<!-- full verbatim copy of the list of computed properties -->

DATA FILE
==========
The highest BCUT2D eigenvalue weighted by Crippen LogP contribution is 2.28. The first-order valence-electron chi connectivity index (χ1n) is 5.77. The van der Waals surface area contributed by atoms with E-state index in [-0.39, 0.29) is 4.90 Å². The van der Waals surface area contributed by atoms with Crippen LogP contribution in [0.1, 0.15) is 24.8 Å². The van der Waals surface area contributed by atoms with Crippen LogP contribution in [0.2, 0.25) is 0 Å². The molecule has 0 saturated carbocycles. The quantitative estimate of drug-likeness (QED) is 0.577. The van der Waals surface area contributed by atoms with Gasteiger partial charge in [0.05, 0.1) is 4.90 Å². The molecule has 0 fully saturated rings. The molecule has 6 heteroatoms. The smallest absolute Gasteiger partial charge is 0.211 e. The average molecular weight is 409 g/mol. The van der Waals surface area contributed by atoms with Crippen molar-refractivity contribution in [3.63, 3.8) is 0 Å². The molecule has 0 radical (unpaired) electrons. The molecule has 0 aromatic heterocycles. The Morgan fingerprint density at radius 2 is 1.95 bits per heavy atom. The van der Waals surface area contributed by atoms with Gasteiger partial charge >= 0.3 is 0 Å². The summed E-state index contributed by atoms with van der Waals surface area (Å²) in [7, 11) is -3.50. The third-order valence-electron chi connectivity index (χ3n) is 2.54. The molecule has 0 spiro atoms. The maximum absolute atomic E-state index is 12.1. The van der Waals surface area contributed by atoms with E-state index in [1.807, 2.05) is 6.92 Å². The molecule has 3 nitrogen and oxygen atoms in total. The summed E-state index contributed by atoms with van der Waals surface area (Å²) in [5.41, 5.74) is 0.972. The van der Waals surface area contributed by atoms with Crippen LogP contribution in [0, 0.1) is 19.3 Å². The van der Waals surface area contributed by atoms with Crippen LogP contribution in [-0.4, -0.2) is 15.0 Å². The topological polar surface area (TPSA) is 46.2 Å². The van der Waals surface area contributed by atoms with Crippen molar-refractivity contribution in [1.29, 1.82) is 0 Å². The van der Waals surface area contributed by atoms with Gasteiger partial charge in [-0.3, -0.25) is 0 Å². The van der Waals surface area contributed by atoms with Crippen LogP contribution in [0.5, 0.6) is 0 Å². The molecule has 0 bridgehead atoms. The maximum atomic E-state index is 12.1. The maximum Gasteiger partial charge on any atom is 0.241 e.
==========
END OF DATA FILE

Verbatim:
The highest BCUT2D eigenvalue weighted by Crippen LogP contribution is 2.28. The first-order valence-electron chi connectivity index (χ1n) is 5.77. The van der Waals surface area contributed by atoms with E-state index in [-0.39, 0.29) is 4.90 Å². The van der Waals surface area contributed by atoms with Crippen LogP contribution in [0.1, 0.15) is 24.8 Å². The van der Waals surface area contributed by atoms with Crippen LogP contribution in [0.2, 0.25) is 0 Å². The molecule has 0 saturated carbocycles. The quantitative estimate of drug-likeness (QED) is 0.577. The van der Waals surface area contributed by atoms with Gasteiger partial charge in [0.05, 0.1) is 4.90 Å². The molecule has 0 fully saturated rings. The molecule has 6 heteroatoms. The smallest absolute Gasteiger partial charge is 0.211 e. The average molecular weight is 409 g/mol. The van der Waals surface area contributed by atoms with Crippen molar-refractivity contribution in [3.63, 3.8) is 0 Å². The molecule has 0 radical (unpaired) electrons. The molecule has 0 aromatic heterocycles. The Morgan fingerprint density at radius 2 is 1.95 bits per heavy atom. The van der Waals surface area contributed by atoms with Gasteiger partial charge >= 0.3 is 0 Å². The summed E-state index contributed by atoms with van der Waals surface area (Å²) in [7, 11) is -3.50. The third-order valence-electron chi connectivity index (χ3n) is 2.54. The molecule has 0 spiro atoms. The maximum absolute atomic E-state index is 12.1. The van der Waals surface area contributed by atoms with E-state index in [1.807, 2.05) is 6.92 Å². The molecule has 3 nitrogen and oxygen atoms in total. The summed E-state index contributed by atoms with van der Waals surface area (Å²) in [5.41, 5.74) is 0.972. The van der Waals surface area contributed by atoms with Crippen LogP contribution in [0, 0.1) is 19.3 Å². The van der Waals surface area contributed by atoms with Crippen LogP contribution in [-0.4, -0.2) is 15.0 Å². The topological polar surface area (TPSA) is 46.2 Å². The van der Waals surface area contributed by atoms with Crippen molar-refractivity contribution in [1.29, 1.82) is 0 Å². The van der Waals surface area contributed by atoms with Gasteiger partial charge in [-0.3, -0.25) is 0 Å². The van der Waals surface area contributed by atoms with Crippen LogP contribution in [0.5, 0.6) is 0 Å². The molecule has 0 bridgehead atoms. The maximum atomic E-state index is 12.1. The maximum Gasteiger partial charge on any atom is 0.241 e.